1. Put the seeds in a pot and cover them with water until fully submerged.
  2. Bring the water to a boil, then lower the heat.
  3. Simmer the seeds for 15-30 minutes or until they’re fork-tender.
  4. Remove the seed coat and eat.

You can also freeze-dry the seeds raw. Just cut the seeds in half and freeze-dry them along with the jackfruit. Cutting exposes the flesh of the seed for easier freeze-drying.

How Do I Store Jackfruit?

You can use Mason jars or Mylar bags to store your freeze-dried jackfruit. Mason jars are good when you want to taste the exotic sweetness every now and then. Mylar bags are great for both long-term storage and camping.

To help make your freeze-dried jackfruit last 25 years, store them in a cool, dry, dark place. The room should be below 72°F (22 °C) with a relative humidity of 15% or less.

How Do I Rehydrate Freeze-dried Jackfruit?

To rehydrate, just cover the fruit with enough room-temperature or cold water. Use just enough to cover but not fully submerge the fruit. It takes about 5-15 minutes to rehydrate the freeze-dried fruit to a soft consistency.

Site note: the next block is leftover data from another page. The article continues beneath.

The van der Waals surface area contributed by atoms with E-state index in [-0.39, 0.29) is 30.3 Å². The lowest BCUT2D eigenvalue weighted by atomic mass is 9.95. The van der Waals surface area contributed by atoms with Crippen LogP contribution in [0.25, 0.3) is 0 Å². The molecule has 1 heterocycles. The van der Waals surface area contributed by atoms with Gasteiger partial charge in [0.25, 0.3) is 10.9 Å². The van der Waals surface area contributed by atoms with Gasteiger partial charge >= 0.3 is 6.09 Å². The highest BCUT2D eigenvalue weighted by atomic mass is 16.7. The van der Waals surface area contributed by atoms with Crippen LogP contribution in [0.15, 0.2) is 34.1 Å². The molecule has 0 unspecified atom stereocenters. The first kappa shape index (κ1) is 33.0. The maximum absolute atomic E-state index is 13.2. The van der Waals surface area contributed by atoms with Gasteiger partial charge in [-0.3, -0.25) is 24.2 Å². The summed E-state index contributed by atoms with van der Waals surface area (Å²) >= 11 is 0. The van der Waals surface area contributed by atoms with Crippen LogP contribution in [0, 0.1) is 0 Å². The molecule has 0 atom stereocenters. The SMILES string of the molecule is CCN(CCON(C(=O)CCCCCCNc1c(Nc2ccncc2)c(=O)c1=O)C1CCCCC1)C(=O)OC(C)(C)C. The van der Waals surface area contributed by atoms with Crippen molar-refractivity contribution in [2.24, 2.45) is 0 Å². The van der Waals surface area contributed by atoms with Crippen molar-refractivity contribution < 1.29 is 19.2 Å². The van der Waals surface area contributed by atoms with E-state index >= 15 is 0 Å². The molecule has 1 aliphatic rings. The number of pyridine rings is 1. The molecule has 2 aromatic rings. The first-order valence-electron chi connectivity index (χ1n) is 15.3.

For the seeds, fully submerge them in water until they’re soft. Usually, this takes just 5-15 minutes as well. They rehydrate fast and with very little encouragement.


Jackfruit is one of the largest fruits known to man and a very versatile food. It can act as a fruit or vegetable, depending on how and what stage you eat it. Preparation may be tedious, but the fruit will reward you abundantly if you do it right.

What will you freeze dry, unripe, or ripe jackfruit? Let us know in the comment section.

Want more freeze-drying tips and tricks? Then please don’t forget to subscribe to our YouTube Channel. Thanks!

Leave a Reply